Promoting Resilience: Treatment or Prevention?
Panelist: Ulrich Schnyder and Stevan Hobfoll
Chair: Dean Ajduković
Please note: We are very sorry to inform you that Stevan Hobfoll will unfortunately not be able to attend the conference, as he has fallen ill. But we are happy to announce that Dean Ajduković is going to debate the prevention position instead of Mr. Hobfoll, while Berthold Gersons will overtake the debates chair.
Date: Friday 03.06.2011, 4.15-5.30 pm
Room: Auditorium Maximum (Audimax)
Ulrich Schnyder, M.D., psychiatrist and licensed psychotherapist. Professor of psychiatry and psychotherapy, University of Zurich, Switzerland. Head, Department of Psychiatry and Psychotherapy, University Hospital Zurich. Research activities are currently focused on different aspects of traumatic stress research such as epidemiology and neurobiology, psychotherapy and pharmacotherapy for PTSD, and resilience to stress. Past President, European Society for Traumatic Stress Studies (ESTSS). Past President, International Federation for Psychotherapy (IFP). President, International Society for Traumatic Stress Studies ISTSS 2009-2010.
In addition to trauma-focused approaches, psychotherapies for trauma-related mental disorders, should aim at promoting resilience. Well-Being Therapy, Acceptance and Commitment Therapy, and the mindfulness-based approaches appear to be promising conceptualizations of such treatment strategies.
Chair // Croatia
Department of Psychology, University of Zagreb, Croatia and Society for Psychological Assistance, Zagreb, Croatia; past president of ESTSS (2003-2005).
Dean Ajdukovic, Ph.D., is professor of psychology and Head of the Chair of Social Psychology with extensive experience in working with refugees, community-based psychosocial interventions, and domestic violence. He directed several major international research projects and published over 100 papers. He serves as international consultant on trauma and violence, psychosocial program development and evaluation, community crisis interventions.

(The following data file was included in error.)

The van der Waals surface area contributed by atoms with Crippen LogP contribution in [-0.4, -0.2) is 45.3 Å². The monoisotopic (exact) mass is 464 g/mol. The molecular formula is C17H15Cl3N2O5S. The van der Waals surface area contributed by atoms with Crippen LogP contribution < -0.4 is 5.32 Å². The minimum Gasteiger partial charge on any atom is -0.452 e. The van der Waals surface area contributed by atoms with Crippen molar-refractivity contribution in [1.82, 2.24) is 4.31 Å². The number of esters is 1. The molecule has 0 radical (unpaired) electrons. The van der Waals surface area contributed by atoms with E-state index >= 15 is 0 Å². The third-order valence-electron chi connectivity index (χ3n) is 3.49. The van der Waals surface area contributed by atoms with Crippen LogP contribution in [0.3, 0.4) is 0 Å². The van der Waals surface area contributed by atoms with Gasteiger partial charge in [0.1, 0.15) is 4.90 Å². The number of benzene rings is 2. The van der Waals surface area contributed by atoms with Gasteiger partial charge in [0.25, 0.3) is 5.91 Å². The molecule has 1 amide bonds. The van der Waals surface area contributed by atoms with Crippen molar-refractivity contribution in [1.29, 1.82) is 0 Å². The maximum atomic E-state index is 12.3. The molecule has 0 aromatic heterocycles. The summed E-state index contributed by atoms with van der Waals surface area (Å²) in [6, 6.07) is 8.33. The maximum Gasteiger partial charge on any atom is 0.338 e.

Public mental health approach to promoting trauma resilience
The starting position in this debate is that public mental health should create and promote environmental conditions that: 1) Support, enrich and protect the resources of individuals, families and groups, 2) Prevent loss of people’s resources by intervening in the circumstances that contribute to their loss. Potentially traumatic events (PTE) threaten people’s capacity to cope with trauma and therefore public mental health approach is warranted with interventions that extend far beyond professional treatment of individuals. The aim of such interventions is to foster resilience and thus prevent development of posttraumatic disorders. They need to be based on the scholarship about personal and collective psychosocial resilience factors. Such interventions aim to enhance: safety, predictability, social support, sense of belonging, sense of coherence, sense of mastery, and individual purpose and meaning, and social roles. To maintain these factors, professional treatment is not necessary except in a minority of cases that develop disabling psychiatric disorders. The five elements that support people’s resources in the wake of individual and collective trauma (after Hobfoll et al, 2007) include creating sense of safety (physical, psychological), providing calming and reassurance, reestablishing sense of self- and community efficacy coupled with strong beliefs and values, promoting connectedness with the ability to accept and provide social support, work on hope-building based on practical solutions, and facilitating the individual and community orientation towards the future. Within such framework community-based interventions are a strong mechanism to enhance people’s and community threatened coping resources.
Dean Ajdukovic, Ph.D.
Past President, European Society for Traumatic Stress Studies (ESTSS)Professor of Psychology
Department of Psychology, University of Zagreb
The Judd and Marjorie Weinberg Presidential Professor and Chair Department of Behavioral Sciences, Rush Medical College Chicago, Illinois, U.S.A.; Senior Fellow, National Security Studies Center, University of Haifa Israel Member, Mental Health Subcommittee of the (U.S.) National Biodefense Science Board
Dr. Stevan Hobfoll has authored and edited 11books, including Traumatic Stress and Stress, Culture and Community, and over 200 journal articles and book chapters. He has received several lifetime achievement awards, as well as awards for his public mental health interventions in inner-city women’s lives. He is currently the Judd and Marjorie Weinberg Presidential Professor and Chair of the Department of Behavioral Sciences at Rush Medical College in Chicago and a Senior Fellow of the Center for National Security Studies at the University of Haifa, Israel. Encyclopaedia Brittanica cited his book, The Ecology of Stress, as one of the leading contributions to human knowledge. He is a member of the Disaster Mental Health Subcommittee of the United States National Biodefense Science Board (NBSB). His recent work on mass casualty intervention was designated as one of the most influential contributions to psychiatry.
Creating, Sustaining and Promoting Resource Caravan Passageways:
A Public Health Battle Against Trauma-Toxic Environments